As a UX/UI design mentor, students often ask me, “What tool should I use to build my UX design portfolio?” Having been a UX Academy student myself, and then having been both an interviewer and interviewee, I have learned a lot about the best UX/UI design portfolio website builders out there.
To start, you need to consider why you’re making your portfolio in the first place, and you should know your user (hint: we’re talking recruiters, design managers, hiring managers, etc.). Your portfolio is a UX project in itself. It’s very meta. Your personas are recruiters who have just put out a job posting and received over 100 submissions in the first two hours.
Recruiters look through portfolios very quickly for this reason, which might not seem fair, but that’s just how it is. How else can they get through all those submissions when they need to hire someone right away? Many recruiters are used to seeing a specific layout which helps them to digest the content quicker. To quote Korin Harris from one of my favorite articles:
There’s nothing that makes me happier than opening a portfolio and seeing eight equally sized, thoughtfully crafted rectangles. After all, recruiters have to skim hundreds of portfolios for hours at a time. We’re a lot more likely to go through every project in a portfolio if the landing page has an aesthetically pleasing system to it. It takes less mental energy to comprehend it!
Choosing the right UX design portfolio builder can be a daunting task—there are so many options, and it’s a lot of content to plan and implement—but don’t let it become so daunting that it paralyzes you. Think of your portfolio as a gift box. Don’t spend so long focusing on the wrapping paper, only to have the recruiter open the box to see a note that says, “Case study coming soon~”.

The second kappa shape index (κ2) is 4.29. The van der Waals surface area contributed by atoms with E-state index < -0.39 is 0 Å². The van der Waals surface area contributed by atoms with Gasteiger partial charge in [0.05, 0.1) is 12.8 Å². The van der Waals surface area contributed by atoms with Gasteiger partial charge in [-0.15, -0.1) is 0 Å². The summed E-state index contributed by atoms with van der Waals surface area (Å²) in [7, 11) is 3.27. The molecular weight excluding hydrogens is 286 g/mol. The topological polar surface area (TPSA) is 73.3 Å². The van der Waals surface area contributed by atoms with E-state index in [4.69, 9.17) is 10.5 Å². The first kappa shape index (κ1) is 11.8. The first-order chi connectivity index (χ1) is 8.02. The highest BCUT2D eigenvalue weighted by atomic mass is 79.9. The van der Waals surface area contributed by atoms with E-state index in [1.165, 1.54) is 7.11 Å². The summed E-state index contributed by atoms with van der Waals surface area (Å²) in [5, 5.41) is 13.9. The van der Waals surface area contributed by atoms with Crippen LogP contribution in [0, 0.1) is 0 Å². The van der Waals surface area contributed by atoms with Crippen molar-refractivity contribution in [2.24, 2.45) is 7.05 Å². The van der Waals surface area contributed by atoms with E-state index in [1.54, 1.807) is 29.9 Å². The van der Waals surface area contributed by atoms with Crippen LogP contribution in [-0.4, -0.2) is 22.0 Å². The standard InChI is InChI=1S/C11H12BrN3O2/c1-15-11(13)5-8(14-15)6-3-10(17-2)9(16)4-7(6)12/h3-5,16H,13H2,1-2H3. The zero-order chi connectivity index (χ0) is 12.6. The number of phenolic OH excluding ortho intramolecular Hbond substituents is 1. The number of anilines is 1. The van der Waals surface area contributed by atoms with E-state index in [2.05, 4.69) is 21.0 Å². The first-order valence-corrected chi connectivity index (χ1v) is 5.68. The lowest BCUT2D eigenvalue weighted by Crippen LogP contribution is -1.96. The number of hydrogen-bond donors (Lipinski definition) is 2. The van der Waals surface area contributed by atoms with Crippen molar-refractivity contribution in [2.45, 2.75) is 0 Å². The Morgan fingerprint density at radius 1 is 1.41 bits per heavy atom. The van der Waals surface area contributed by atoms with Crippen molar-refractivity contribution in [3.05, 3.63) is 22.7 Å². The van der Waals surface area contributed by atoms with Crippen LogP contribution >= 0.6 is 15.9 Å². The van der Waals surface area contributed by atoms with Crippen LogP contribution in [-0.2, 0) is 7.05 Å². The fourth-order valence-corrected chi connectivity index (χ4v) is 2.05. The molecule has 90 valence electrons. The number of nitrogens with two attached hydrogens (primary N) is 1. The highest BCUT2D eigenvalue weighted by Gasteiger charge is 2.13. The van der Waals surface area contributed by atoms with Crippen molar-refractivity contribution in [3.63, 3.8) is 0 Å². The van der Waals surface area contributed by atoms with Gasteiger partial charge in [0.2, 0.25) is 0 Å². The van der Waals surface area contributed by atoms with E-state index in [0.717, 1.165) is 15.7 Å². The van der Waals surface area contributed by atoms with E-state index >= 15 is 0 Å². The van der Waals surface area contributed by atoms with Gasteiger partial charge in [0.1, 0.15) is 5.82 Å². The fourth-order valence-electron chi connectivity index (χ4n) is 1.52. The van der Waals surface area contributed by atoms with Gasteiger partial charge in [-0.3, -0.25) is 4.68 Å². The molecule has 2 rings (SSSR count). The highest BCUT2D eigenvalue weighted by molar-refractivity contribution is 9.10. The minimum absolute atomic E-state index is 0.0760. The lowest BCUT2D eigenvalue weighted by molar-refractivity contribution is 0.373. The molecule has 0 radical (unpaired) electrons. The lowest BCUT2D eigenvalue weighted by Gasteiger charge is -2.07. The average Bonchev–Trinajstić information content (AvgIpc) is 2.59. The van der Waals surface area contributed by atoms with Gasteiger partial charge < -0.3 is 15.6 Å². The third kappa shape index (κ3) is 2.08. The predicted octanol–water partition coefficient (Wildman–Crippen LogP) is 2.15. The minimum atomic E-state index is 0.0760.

Here are some of the portfolio builders that our mentors and group critique facilitators suggest to our students—from those that require the least amount of effort, to those that are the most customizable. We hope it will help you decide what works best for your UX design portfolio!
Least Amount of Effort
These are some of the portfolio builders that require the least amount of effort, provided that you don’t mess around with the template too much. Keeping in mind that the most important part of your portfolio is finishing it and getting it out there, these options are speedy and convenient.
However, it’s advised to understand and accept the constraints that come with these types of builders. The templates are used for a reason, so don’t try to fight it by over-customizing.
Many UX/UI and product designers use Squarespace. Designers who choose Squarespace do so because they do not have time to mess with the pixel-perfection of customizable platforms. What matters to them is getting the content out, front and center, for recruiters to peruse with ease. This platform utilizes templates that many technical recruiters are already familiar with, providing a meta UX experience for this particular audience.
Check out these examples of Squarespace portfolios.
Wix may have gotten some slack in the past but, like all products, it has been iterated and much improved. What’s also good to note is there’s a little more customization that can happen here that doesn’t require heavy lifting in the way that other builders do. There are some lovely, fresh new layouts that can catch the attention of potential recruiters while being user-friendly in displaying content.
Check out these examples of Wix portfolios.